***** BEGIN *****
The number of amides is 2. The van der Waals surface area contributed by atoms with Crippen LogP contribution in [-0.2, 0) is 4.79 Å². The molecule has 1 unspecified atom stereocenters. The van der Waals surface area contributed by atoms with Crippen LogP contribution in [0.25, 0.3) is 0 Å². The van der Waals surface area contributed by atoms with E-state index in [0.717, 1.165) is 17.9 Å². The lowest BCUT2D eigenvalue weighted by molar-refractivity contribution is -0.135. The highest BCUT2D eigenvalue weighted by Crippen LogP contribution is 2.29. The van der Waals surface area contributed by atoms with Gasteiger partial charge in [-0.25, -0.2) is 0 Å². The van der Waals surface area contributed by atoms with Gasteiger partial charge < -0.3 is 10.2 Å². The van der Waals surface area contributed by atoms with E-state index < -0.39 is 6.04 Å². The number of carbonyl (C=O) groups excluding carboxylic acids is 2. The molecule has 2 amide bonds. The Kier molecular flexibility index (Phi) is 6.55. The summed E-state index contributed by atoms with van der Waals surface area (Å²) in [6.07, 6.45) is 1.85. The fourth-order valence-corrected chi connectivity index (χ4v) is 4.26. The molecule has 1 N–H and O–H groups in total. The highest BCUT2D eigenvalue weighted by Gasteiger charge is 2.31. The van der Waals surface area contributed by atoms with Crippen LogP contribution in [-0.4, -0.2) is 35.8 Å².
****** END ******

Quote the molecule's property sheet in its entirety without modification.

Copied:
The number of amides is 2. The van der Waals surface area contributed by atoms with Crippen LogP contribution in [-0.2, 0) is 4.79 Å². The molecule has 1 unspecified atom stereocenters. The van der Waals surface area contributed by atoms with Crippen LogP contribution in [0.25, 0.3) is 0 Å². The van der Waals surface area contributed by atoms with E-state index in [0.717, 1.165) is 17.9 Å². The lowest BCUT2D eigenvalue weighted by molar-refractivity contribution is -0.135. The highest BCUT2D eigenvalue weighted by Crippen LogP contribution is 2.29. The van der Waals surface area contributed by atoms with Gasteiger partial charge in [-0.25, -0.2) is 0 Å². The van der Waals surface area contributed by atoms with Gasteiger partial charge < -0.3 is 10.2 Å². The van der Waals surface area contributed by atoms with E-state index < -0.39 is 6.04 Å². The number of carbonyl (C=O) groups excluding carboxylic acids is 2. The molecule has 2 amide bonds. The Kier molecular flexibility index (Phi) is 6.55. The summed E-state index contributed by atoms with van der Waals surface area (Å²) in [6.07, 6.45) is 1.85. The fourth-order valence-corrected chi connectivity index (χ4v) is 4.26. The molecule has 1 N–H and O–H groups in total. The highest BCUT2D eigenvalue weighted by Gasteiger charge is 2.31. The van der Waals surface area contributed by atoms with Crippen LogP contribution in [-0.4, -0.2) is 35.8 Å².